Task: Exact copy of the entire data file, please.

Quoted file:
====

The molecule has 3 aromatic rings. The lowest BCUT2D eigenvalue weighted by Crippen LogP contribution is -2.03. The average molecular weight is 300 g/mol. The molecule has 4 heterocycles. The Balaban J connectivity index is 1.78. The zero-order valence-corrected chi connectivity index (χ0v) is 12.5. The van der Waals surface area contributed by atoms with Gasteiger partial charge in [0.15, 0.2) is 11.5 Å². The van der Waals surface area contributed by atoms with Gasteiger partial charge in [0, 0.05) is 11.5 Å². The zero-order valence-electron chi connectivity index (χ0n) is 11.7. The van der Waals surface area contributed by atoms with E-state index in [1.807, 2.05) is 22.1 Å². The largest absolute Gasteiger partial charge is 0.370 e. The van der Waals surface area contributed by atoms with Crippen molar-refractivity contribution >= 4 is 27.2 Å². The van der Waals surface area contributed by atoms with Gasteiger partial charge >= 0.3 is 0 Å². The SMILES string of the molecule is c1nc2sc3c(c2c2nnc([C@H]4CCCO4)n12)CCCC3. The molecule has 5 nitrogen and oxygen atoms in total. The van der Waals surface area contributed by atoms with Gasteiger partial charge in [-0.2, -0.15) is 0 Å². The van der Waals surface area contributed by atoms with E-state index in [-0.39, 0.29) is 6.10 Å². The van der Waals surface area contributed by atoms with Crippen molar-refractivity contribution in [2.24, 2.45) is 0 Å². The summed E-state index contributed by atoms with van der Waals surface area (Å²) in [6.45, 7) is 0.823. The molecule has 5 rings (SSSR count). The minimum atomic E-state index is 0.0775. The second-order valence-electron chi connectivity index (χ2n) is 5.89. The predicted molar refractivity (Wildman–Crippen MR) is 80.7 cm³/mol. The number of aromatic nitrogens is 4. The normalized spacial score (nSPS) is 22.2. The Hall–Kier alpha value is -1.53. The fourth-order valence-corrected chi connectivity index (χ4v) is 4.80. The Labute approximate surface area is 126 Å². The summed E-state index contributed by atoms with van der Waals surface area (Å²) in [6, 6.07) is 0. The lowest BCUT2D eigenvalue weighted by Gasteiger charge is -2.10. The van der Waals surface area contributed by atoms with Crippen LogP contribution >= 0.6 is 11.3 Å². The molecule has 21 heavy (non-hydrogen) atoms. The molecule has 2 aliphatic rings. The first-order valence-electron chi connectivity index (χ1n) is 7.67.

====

The molecule has 3 aromatic rings. The lowest BCUT2D eigenvalue weighted by Crippen LogP contribution is -2.03. The average molecular weight is 300 g/mol. The molecule has 4 heterocycles. The Balaban J connectivity index is 1.78. The zero-order valence-corrected chi connectivity index (χ0v) is 12.5. The van der Waals surface area contributed by atoms with Gasteiger partial charge in [0.15, 0.2) is 11.5 Å². The van der Waals surface area contributed by atoms with Gasteiger partial charge in [0, 0.05) is 11.5 Å². The zero-order valence-electron chi connectivity index (χ0n) is 11.7. The van der Waals surface area contributed by atoms with E-state index in [1.807, 2.05) is 22.1 Å². The largest absolute Gasteiger partial charge is 0.370 e. The van der Waals surface area contributed by atoms with Crippen molar-refractivity contribution >= 4 is 27.2 Å². The van der Waals surface area contributed by atoms with Gasteiger partial charge >= 0.3 is 0 Å². The SMILES string of the molecule is c1nc2sc3c(c2c2nnc([C@H]4CCCO4)n12)CCCC3. The molecule has 5 nitrogen and oxygen atoms in total. The van der Waals surface area contributed by atoms with Gasteiger partial charge in [-0.2, -0.15) is 0 Å². The van der Waals surface area contributed by atoms with E-state index in [-0.39, 0.29) is 6.10 Å². The van der Waals surface area contributed by atoms with Crippen molar-refractivity contribution in [2.24, 2.45) is 0 Å². The summed E-state index contributed by atoms with van der Waals surface area (Å²) in [6.45, 7) is 0.823. The molecule has 5 rings (SSSR count). The minimum atomic E-state index is 0.0775. The second-order valence-electron chi connectivity index (χ2n) is 5.89. The predicted molar refractivity (Wildman–Crippen MR) is 80.7 cm³/mol. The number of aromatic nitrogens is 4. The normalized spacial score (nSPS) is 22.2. The Hall–Kier alpha value is -1.53. The fourth-order valence-corrected chi connectivity index (χ4v) is 4.80. The Labute approximate surface area is 126 Å². The summed E-state index contributed by atoms with van der Waals surface area (Å²) in [6, 6.07) is 0. The lowest BCUT2D eigenvalue weighted by Gasteiger charge is -2.10. The van der Waals surface area contributed by atoms with Crippen LogP contribution >= 0.6 is 11.3 Å². The molecule has 21 heavy (non-hydrogen) atoms. The molecule has 2 aliphatic rings. The first-order valence-electron chi connectivity index (χ1n) is 7.67.